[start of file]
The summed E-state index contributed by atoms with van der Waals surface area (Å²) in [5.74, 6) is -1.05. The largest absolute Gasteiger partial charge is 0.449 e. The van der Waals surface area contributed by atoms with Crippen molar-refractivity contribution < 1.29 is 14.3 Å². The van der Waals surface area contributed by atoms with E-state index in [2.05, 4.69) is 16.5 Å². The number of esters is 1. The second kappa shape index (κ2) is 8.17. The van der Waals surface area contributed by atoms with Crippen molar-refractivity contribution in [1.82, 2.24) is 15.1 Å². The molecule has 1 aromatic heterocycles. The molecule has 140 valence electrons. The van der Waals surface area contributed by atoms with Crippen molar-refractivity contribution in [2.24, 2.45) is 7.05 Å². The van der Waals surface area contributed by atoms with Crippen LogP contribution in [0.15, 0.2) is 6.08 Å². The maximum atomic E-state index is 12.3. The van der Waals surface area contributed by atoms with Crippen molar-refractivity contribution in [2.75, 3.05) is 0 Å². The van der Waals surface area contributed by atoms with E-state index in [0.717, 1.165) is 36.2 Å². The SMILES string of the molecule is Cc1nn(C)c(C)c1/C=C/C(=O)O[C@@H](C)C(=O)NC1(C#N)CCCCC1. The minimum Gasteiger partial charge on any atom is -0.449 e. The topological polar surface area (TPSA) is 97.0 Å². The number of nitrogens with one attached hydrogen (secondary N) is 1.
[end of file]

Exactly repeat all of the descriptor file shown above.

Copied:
The summed E-state index contributed by atoms with van der Waals surface area (Å²) in [5.74, 6) is -1.05. The largest absolute Gasteiger partial charge is 0.449 e. The van der Waals surface area contributed by atoms with Crippen molar-refractivity contribution < 1.29 is 14.3 Å². The van der Waals surface area contributed by atoms with E-state index in [2.05, 4.69) is 16.5 Å². The number of esters is 1. The second kappa shape index (κ2) is 8.17. The van der Waals surface area contributed by atoms with Crippen molar-refractivity contribution in [1.82, 2.24) is 15.1 Å². The molecule has 1 aromatic heterocycles. The molecule has 140 valence electrons. The van der Waals surface area contributed by atoms with Crippen molar-refractivity contribution in [2.24, 2.45) is 7.05 Å². The van der Waals surface area contributed by atoms with Crippen LogP contribution in [0.15, 0.2) is 6.08 Å². The maximum atomic E-state index is 12.3. The van der Waals surface area contributed by atoms with Crippen molar-refractivity contribution in [2.75, 3.05) is 0 Å². The van der Waals surface area contributed by atoms with E-state index in [0.717, 1.165) is 36.2 Å². The SMILES string of the molecule is Cc1nn(C)c(C)c1/C=C/C(=O)O[C@@H](C)C(=O)NC1(C#N)CCCCC1. The minimum Gasteiger partial charge on any atom is -0.449 e. The topological polar surface area (TPSA) is 97.0 Å². The number of nitrogens with one attached hydrogen (secondary N) is 1.